Today is Sunday. I have recently moved and live now in the Apartment of Toby and Katrin, the second time that I have this privilege. In addition, Toby was kind enough to let me ride his motor bike. This has boosted my quality of live enormously and in particular my mobility. I greatly enjoy riding to work and all around in Phnom Penh.
After I was unwell yesterday I want to make up today. The plan is to travel to Takeo (Takaev) Province. All three of my guide books recommend visiting Phnom Da (Phnum Dai), Angkor Borei and the – partly ancient – ‘water canal highways’. The ‘Adventure Cambodia’ guide book in particular praises this trip and recommends visiting Angkor Borei by fast boat from Takeo town. It also says that Angkor Borei town (which is connected by water to Takeo town) may have been the heart of the Funan empire, which is called the “Cradle of Khmer Civilization” by Cambodians. The Funan empire is much older than Angkor and had its heyday between the 1st and 6th centuries and stretched across South Vietnam through Thailand, down through Malaysia and into Indonesia. This sounds all very interesting and I want to give it a try.
After an extensive breakfast with Toby in the FCC I get started and head down south Norodom Boulevard and on national road 2 after I have passed the traffic circle at Monivong Bridge. As usual, it is already fairly late to start an extensive day trip. The road is in decent conditions in most of its parts. After I have passed the pretty dense traffic in the outskirts of Phnom Penh there are fewer cars, which increasingly allows for speedy travelling. After about one hour I have a short break.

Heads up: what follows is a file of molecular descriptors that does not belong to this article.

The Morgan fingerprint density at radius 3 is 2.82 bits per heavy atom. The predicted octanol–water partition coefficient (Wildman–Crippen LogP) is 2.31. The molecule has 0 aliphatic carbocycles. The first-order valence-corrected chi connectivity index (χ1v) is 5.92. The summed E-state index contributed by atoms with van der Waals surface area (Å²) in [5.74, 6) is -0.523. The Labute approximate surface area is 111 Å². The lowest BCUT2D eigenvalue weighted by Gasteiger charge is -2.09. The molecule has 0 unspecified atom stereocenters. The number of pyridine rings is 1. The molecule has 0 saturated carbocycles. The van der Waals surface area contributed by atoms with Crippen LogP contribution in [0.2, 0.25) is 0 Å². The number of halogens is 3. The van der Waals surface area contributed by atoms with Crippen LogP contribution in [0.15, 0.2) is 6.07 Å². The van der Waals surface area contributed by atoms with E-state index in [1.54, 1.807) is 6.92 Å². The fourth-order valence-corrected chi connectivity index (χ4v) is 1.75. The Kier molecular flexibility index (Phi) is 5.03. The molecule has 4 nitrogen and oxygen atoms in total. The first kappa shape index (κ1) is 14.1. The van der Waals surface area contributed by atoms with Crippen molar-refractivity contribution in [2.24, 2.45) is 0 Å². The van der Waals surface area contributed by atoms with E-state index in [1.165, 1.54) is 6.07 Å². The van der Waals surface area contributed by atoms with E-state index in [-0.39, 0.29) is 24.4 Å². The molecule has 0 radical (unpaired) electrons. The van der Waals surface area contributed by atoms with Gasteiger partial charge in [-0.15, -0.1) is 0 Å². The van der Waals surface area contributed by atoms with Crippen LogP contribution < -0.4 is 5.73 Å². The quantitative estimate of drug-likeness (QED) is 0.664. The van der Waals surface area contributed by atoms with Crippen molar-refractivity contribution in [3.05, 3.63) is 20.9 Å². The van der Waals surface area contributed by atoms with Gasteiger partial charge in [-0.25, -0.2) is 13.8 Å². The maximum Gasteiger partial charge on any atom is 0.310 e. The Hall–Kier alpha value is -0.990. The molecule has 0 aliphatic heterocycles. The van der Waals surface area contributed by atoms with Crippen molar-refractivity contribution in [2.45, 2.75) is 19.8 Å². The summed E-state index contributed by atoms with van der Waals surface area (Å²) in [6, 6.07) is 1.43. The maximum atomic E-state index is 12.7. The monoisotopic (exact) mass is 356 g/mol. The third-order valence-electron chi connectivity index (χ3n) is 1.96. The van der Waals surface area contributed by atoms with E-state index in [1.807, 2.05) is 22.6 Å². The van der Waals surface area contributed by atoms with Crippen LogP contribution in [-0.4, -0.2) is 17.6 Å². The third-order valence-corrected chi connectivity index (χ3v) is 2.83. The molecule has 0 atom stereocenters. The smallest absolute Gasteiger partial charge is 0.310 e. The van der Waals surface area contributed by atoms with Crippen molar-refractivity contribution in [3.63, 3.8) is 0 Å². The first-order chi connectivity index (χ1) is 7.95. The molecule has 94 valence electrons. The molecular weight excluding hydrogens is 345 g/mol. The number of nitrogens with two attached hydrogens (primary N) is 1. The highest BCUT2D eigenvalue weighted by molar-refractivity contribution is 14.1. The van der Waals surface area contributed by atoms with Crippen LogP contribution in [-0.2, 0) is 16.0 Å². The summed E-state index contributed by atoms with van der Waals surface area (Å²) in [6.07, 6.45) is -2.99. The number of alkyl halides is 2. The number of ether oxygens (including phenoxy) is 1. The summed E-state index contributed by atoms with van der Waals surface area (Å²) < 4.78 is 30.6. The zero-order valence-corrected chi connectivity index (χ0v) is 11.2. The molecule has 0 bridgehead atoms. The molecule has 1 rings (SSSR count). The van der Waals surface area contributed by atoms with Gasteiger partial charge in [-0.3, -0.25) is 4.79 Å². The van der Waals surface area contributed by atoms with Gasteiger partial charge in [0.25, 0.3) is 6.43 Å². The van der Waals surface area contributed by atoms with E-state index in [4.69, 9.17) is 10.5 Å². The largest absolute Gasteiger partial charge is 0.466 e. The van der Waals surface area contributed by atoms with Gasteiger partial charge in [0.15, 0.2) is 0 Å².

This is how it looks like for much of the time.
I continue the journey for about half an hour. Increasingly I suspect to be very close to Takeo town and I wonder if I can possibly have missed it. After all, the town is only 85 km away from Phnom Penh. But then I arrive at what looks like the end of the road, a fork opposite of which I see a sign saying ‘Welcome to Takeo’.
The guide book advises to head straight to the canal waterfront, to the place where the fast boats are located.
I follow the road to the right, which is pretty bumpy, until I reach another fork, in the middle of which there is a Sokimex gas station. I follow the road to the left and after a short while I pass this tree-lined promenade. I see only very few people and the town appears to be pretty sleepy.
Behind the promenade is some sort of lake marshland. The guide books indicate that much of this land is spectacularly flooded during the rainy season.
I follow the road until I reach a small market building, ride around it and find myself at the canal waterfront where the fast boats are. I ride the waterfront up and down, it is only like 200 m long, there are a few food and snack stands but very few people, given that much of the local trade with Vietnam and some travel to the border is supposed to take place by boat through a system of canals. A rather narrow moat opposite the waterfront is supposed to by one of the ‘water highways’. Angkor Borei and Phnom Da are very close to the Vietnamese border and this border check point is regarded one of the most adventurous, because it is used rarely.